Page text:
Dave Matthews Band
Dreaming Tree *
One Sweet World *
Stay Or Leave *
Two Step *
The Song That Jane Likes *
Grey Street *
Louisiana Bayou *
Out Of My Hands +
Sugar Will *
Jimi Thing *
Pantala Naga Pampa *
Stolen Away On 55th & 3rd *
So Much To Say *
Anyone Seen The Bridge *
Too Much *
Hey Hey My My (Into the Black)
Stay (Wasting Time) *
* Jeff Coffin
+ No Horns, Dave on piano
~ Dave, Tim, Carter and Rashawn
After the show Erik and I waited in line to buy shirts and then started our trek back to the campground. Note to self: take a flashlight next time you go to the Gorge. It is DARK out there! And once you get to the campground it is extra dark and everything looks the same. And it’s huge. I was with Erik and he has an amazing sense of direction. But I remember stifling a feeling of panic as we seemed to roam endlessly around searching for our campsite! We finally got back around 12:30. I saw a lantern out and yelled “We’re here!” But no one else was there. Hum. To make a long story short (oops, too late), Fred and Kim had decided to race each other back to the campsite. Unfortunately Kim took a wrong turn and got lost! Of course she didn’t have her cell phone on her. I waited at the campsite in case she arrived there while Fred and Erik went on the hunt. Amazingly enough, they found her! Praise the Lord for cell phones! I can’t imagine how completely frightening that must have been. I know I would have lost it—they didn’t get back to the campsite until 1:30.
After a freezing night with bad camping gear (ergo, hardly any sleep) we packed up bright and early to start our trek back to Port Orchard. On the way out we stopped at the scenic overlook to get a photo (self-portrait). I was thinking if we had been smart we would have stopped on the way there—I must have looked better twenty hours earlier.Hopefully we'll be heading back to the Gorge again, it was great.
My boys love trains, especially my 14-year old, so it was an easy choice for us to check out the Railroad Museum of Pennsylvania. Since we have a large family, it was the same price for us to become a member as to buy tickets for the whole family for the day ($40). With the membership, you get free admission to the museum for the year. I am suspecting that we will be back again!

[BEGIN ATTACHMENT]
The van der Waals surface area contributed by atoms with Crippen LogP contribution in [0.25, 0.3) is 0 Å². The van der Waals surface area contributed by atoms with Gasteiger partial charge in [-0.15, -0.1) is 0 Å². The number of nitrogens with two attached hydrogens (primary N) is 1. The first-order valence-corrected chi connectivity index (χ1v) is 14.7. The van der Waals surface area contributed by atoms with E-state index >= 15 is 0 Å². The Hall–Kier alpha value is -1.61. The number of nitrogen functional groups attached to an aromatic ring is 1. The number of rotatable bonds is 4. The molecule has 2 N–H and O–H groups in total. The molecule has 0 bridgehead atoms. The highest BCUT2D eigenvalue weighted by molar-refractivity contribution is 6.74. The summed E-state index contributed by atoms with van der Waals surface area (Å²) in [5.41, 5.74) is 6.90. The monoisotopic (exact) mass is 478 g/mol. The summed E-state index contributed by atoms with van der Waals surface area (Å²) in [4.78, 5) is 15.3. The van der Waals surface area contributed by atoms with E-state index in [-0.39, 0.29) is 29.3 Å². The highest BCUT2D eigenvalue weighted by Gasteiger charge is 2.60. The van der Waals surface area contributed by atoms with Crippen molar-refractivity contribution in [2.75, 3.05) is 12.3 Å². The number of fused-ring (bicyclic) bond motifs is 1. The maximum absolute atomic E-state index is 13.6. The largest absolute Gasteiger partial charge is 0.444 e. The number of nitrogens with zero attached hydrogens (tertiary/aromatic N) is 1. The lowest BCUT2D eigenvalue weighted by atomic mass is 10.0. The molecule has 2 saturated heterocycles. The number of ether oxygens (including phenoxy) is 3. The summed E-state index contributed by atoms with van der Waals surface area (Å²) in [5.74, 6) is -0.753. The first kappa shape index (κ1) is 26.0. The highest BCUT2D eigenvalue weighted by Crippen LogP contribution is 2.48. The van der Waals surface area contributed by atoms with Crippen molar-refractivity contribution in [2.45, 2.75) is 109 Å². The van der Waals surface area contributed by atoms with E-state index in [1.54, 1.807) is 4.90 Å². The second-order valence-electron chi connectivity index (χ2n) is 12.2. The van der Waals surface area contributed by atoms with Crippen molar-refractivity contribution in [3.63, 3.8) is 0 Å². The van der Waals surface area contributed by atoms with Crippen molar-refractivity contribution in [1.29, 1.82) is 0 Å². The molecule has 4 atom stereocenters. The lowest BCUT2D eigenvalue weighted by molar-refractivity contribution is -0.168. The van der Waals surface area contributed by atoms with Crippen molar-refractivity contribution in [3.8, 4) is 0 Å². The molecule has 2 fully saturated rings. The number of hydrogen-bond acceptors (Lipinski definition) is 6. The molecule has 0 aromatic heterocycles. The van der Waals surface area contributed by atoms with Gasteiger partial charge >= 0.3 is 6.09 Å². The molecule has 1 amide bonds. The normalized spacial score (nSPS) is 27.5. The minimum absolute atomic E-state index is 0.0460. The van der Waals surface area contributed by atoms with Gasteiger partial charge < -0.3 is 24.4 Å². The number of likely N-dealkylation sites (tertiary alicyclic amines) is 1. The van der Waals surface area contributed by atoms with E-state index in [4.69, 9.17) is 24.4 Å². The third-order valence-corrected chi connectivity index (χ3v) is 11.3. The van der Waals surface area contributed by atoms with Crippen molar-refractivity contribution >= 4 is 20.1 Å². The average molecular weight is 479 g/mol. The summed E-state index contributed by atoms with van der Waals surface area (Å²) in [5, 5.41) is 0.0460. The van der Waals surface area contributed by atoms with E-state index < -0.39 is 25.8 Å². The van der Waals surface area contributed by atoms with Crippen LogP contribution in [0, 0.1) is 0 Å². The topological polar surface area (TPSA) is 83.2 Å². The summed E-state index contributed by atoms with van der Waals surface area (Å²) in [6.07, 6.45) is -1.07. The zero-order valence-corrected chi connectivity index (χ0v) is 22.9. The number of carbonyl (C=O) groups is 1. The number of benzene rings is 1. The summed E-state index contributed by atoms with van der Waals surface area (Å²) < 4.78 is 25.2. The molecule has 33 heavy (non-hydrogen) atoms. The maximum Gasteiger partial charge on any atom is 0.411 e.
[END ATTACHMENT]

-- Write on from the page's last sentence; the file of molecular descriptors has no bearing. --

Tuesday, September 2, 2008
Monday, September 1, 2008
Anyway, the kids had cousins in town, just before school started, so we did a ton of stuff together. One of these days we went to the Texas State Capitol. If you get the chance, this is always a fun tour.
They've done a fabulous job of keeping all the historical architecture while upgrading technology for modern convenience. Of course, the funnest part when I was a kid (and even now as a parent) is to walk to the center of the rotunda and look at the seals of the six sovereign nations that have ruled here (FYI, this is where the Six Flags theme parks got their name, the Six Flags Over Texas) and then look up to the star at the very top of the rotunda dome.
I never get tired of the capitol. There's always something new to discover, and the building itself is just so beautiful.
Just up the street is the Bullock Museum. The exhibits are pretty good, and they do cover the whole of Texas history, from pre-colonial & Spanish eras, all the way up through the Alamo, cowboys & the Civil War then on to NASA & Buddy Holly.
It's an interesting place, but not quite as cool as I was hoping. This was especially a bit of a letdown after the utter awesomeness of the capitol. The one thing they do have going for them is the IMAX theater. They're currently showing Dolphins & Whales, Grand Canyon Adventure 3D, Sea Monsters 3D, and The Dark Knight. Yup, they've got Batman, and he's three stories tall. How cool is that?
Wednesday, August 27, 2008